As a unique type of trustee, a private trust company (PTC) typically serves as a trustee for families with irrevocable asset protection trusts. The legal entity serves just one family, and each family member can be active in managing the company.
A private trust company is not for every family that possesses an incredible amount of wealth. However, your family might discover that the control, privacy, and flexibility offered by setting up a PTC is well worth the high costs and substantial responsibilities. Ultimately, a PTC is a sound financial strategy for wealthy families that want to protect assets for multi-generational transfers.
What are the Pros of Setting Up a PTC?
Since a PTC acts as the trustee of your assets, the assets receive protection from liquidation by creditors and lawsuit settlements. This is a common advantage of establishing a trust that protects personal and business assets. Two other benefits might make setting up a PTC the right financial move for your family.
A PTC that administers a trust typically enjoys a considerable amount of privacy. You face less strict reporting standards and do not have to deal with the burdensome regulations placed on public trust companies. Families that establish a PTC enjoy considerable control over their financial futures. Nonetheless, just a few states allow the formation of a PTC.
- New Hampshire
- South Dakota
Although privacy is a popular advantage of setting up a PTC, some states that allow the formation of a PTC define how many board members can manage it and whether the PTC can manage a dynasty trust that provides financial support for subsequent generations. Wyoming generally provides the least burdensome restrictions.
A PTC is a great way to pass on assets to future generations. Unlike a person, the company does not die, move away, or lose interest in managing the trust. It is a legal maneuver that ensures continuity.
Continuity requires a plan for succession that addresses both the management and the ownership of the PTC. Some families might find succession planning a daunting challenge, but creating a succession plan protects the assets in a PTC for generations to come.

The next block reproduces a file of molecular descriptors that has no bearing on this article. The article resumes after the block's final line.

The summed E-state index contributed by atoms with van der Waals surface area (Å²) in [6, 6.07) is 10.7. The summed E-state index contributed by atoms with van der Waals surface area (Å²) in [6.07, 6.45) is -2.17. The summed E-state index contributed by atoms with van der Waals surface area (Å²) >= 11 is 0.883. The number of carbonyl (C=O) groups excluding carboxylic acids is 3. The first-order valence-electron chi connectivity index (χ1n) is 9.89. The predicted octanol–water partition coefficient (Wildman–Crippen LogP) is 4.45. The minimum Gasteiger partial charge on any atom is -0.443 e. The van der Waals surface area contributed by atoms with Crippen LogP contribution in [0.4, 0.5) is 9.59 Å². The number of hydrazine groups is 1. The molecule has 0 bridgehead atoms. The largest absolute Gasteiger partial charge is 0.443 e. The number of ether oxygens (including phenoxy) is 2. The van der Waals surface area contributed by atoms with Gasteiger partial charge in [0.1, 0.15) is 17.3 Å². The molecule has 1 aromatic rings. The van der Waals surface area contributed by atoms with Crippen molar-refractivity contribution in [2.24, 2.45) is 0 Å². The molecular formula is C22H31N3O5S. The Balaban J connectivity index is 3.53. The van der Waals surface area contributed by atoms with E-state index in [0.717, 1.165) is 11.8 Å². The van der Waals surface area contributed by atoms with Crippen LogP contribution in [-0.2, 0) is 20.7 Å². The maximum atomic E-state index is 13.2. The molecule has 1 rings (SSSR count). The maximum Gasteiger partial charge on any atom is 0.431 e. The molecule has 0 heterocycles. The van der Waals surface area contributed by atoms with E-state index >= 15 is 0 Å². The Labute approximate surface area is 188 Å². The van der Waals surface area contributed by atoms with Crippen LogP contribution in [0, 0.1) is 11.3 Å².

What Are the Cons of Setting Up a PTC?
Establishing a PTC can bring two negative points into the debate.
Establishing a PTC requires hands-on management by most, if not all, family members. But some members of your family might not be interested in getting involved with the management of a PTC. In addition, if your family is considering setting up a PTC, you have to weigh the benefits of succession planning against the significant time commitment to administer the trust.
Here are just a few of the responsibilities your family must handle when managing a PTC:
- Administration of trust assets
- Distribution of trust assets
- Making investment decisions for each asset
- Maintaining the records required by state law
- Creation of a succession plan
- Frequently updating the succession plan
For families unwilling to fill these roles professional advisors can be utilized instead.
Consideration of Costs
The initial contributions of capital to a PTC can be more than $500,000 in some jurisdictions, or $0 in Wyoming, with maintenance fees beginning at $2,500 per year to maintain. You also have to consider operating expenses since you are creating a company to manage your trust.
- Filing fees
- Regulation requirements
- Business insurance
- Office space and equipment
- Travel expenses
Do You Need a Lawyer to Help You Set Up a PTC?
Your family’s financial goals and willingness to become active financial managers determine whether you should form a PTC. Because the laws vary among the states that permit the creation of PTCs, working with a family law attorney can help you make the right decision.
Contact an attorney at Cloud Peak Law Group to discuss forming a Private Trust Company today.